Ten seconds. It’s roughly how long bowler Shayna Ng gives herself. Ten seconds to be angry. Ten seconds to mope. Ten seconds to put a bad shot aside and shrug off negativity and move on. Anything more than 10 seconds, she realised after years of raging endlessly, would disrupt her focus.
The 10 seconds matter because they are a glimpse into the fastidious athlete behind the fast smile, short hair and appealing manner. It tells you she’s intense, it tells you she’s driven, the sort of athlete who once would hit a strike in practice and ask her coach, “What’s wrong with that shot?” It’s why she’s 27 and a gold medallist at the 2015 World Women’s Bowling Championship, the 2015 SEA Games, the 2014 Asian Games and the 2012 QubicaAMF Bowling World Cup and if you add it all up it can be reduced to a single word.
Ng is telling me about the 10 seconds and raising her voice. She has to because we’re at the 38-lane Bowling Centre at the Temasek Club, a sort of 10-pin paradise, where it sounds like there’s a riot in progress. A schools event is under way and as a fusillade of balls collide with pine-wood pins they create a clattering music.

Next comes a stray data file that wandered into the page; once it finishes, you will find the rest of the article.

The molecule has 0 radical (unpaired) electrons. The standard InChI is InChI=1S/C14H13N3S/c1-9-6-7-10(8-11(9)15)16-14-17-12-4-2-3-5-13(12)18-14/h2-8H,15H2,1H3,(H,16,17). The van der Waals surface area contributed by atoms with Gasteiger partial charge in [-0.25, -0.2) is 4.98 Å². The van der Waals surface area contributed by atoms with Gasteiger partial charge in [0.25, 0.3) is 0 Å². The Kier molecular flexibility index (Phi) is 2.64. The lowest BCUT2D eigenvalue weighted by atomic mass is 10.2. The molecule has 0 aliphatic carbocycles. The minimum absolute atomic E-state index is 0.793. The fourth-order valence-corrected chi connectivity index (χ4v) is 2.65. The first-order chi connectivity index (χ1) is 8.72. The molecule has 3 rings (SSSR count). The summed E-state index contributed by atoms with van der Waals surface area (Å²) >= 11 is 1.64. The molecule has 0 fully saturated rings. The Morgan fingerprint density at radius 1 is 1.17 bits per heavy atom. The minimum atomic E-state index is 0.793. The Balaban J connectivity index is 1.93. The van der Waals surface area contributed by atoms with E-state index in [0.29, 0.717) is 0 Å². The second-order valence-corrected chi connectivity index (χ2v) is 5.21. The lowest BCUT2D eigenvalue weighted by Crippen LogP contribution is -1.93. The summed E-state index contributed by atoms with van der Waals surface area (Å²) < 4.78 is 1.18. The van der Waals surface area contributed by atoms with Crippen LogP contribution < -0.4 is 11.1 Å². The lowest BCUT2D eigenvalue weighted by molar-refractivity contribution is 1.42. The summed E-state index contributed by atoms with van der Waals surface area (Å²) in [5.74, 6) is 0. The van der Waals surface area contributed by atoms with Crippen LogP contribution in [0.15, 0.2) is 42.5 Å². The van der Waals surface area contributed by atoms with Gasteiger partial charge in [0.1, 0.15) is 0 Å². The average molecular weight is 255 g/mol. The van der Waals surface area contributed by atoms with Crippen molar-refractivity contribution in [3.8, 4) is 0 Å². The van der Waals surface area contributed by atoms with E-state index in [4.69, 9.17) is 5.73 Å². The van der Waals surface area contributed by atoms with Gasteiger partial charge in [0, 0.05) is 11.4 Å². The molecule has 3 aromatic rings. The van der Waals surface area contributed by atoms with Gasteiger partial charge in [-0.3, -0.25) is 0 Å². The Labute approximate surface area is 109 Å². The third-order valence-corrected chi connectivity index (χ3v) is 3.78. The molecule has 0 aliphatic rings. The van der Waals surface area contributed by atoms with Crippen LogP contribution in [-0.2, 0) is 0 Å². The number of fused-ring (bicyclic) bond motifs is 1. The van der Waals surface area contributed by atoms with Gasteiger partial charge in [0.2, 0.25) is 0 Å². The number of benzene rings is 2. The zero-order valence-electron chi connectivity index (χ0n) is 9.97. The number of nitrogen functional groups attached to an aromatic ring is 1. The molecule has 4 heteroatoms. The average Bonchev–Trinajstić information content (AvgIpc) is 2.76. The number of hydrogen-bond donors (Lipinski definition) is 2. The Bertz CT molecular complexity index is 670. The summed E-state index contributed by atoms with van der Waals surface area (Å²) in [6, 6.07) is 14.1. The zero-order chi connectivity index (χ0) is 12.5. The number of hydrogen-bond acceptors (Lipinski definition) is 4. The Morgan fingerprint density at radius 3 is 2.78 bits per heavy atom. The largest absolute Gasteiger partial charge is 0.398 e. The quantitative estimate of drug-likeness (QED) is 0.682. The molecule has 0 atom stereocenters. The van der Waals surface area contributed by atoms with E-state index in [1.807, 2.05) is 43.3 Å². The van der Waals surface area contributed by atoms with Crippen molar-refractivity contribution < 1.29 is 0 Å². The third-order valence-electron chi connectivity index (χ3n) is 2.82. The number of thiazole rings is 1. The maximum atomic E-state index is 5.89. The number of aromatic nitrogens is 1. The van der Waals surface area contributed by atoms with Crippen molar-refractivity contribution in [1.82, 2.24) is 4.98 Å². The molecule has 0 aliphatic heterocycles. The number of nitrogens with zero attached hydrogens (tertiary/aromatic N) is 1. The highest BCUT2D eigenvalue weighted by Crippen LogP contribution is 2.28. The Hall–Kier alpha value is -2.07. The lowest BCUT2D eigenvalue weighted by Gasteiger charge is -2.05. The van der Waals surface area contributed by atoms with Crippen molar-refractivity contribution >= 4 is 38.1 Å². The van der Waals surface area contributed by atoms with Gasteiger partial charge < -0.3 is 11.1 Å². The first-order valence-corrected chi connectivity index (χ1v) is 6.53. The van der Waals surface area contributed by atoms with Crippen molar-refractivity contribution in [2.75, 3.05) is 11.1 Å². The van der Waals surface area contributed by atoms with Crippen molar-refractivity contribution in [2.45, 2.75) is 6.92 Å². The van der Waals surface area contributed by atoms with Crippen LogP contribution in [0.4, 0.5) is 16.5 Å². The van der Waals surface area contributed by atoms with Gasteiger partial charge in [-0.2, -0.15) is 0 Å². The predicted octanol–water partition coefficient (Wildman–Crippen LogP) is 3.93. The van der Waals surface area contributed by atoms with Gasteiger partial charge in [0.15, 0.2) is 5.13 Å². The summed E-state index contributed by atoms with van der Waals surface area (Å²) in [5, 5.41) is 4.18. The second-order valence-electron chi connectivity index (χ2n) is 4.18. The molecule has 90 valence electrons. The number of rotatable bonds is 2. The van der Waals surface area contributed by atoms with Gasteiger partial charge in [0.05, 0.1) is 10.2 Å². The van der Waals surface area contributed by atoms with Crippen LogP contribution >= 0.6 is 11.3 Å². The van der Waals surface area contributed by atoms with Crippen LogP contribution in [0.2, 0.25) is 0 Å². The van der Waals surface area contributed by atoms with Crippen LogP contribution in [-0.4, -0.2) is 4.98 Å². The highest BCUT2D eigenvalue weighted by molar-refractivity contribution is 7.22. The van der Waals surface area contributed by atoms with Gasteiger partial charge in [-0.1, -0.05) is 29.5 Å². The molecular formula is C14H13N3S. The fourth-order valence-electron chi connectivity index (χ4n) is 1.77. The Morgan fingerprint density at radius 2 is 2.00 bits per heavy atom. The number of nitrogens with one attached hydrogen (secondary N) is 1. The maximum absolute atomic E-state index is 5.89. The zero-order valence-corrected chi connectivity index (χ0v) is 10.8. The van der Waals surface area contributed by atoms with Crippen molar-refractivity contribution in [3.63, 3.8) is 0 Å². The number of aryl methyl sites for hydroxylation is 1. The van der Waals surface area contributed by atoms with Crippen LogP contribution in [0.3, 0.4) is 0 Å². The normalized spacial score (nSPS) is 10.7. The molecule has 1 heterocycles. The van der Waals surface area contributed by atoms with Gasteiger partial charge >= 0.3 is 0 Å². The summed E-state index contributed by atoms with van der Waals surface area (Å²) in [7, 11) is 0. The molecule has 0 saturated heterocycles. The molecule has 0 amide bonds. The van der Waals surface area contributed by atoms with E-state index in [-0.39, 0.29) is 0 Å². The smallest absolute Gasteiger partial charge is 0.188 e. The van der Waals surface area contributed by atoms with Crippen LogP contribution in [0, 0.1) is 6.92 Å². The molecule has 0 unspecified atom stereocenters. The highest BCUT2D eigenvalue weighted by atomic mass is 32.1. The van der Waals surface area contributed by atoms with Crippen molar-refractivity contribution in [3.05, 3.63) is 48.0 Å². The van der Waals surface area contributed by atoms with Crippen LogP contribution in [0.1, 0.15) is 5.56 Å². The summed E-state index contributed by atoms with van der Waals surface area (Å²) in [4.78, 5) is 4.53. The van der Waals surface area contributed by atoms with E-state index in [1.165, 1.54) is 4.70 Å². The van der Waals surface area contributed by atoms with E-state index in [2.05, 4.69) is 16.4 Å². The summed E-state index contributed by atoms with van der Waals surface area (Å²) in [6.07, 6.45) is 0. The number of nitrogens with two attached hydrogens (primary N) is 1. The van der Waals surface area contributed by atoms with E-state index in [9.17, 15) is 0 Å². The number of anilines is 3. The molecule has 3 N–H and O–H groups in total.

She is tucked away at the end of the alley where the national team usually train, a solitary figure wearing red, dressed in resolve, accompanied by women’s team coach Jason Yeong-Nathan and working with Cats. This is the Computer Aided Tracking System, that looks like something invented by Nasa, which tells Ng her launch speed and launch angle and revolutions. To every ancient sporting art now comes the statistical embrace of modern science.
Ng’s calling shares a bloodline with shooting, archery, darts, golf, snooker, except this isn’t a stationary sport but accuracy on the move, precision found while balancing on one leg when using the heaviest ball in sport – 15lbs (6.8kg) – and spinning it down a glossy highway to knock over 10 pins in a single shot.
For two practice hours Ng starts her routine with the same contemplation. Ball in hand. Still. Thinking. It’s the pause before possible perfection. Tennis players, those branded show-offs, change shoes to suit a surface; bowlers, a more sophisticated breed, simply peel off their soles and heels and attach new ones.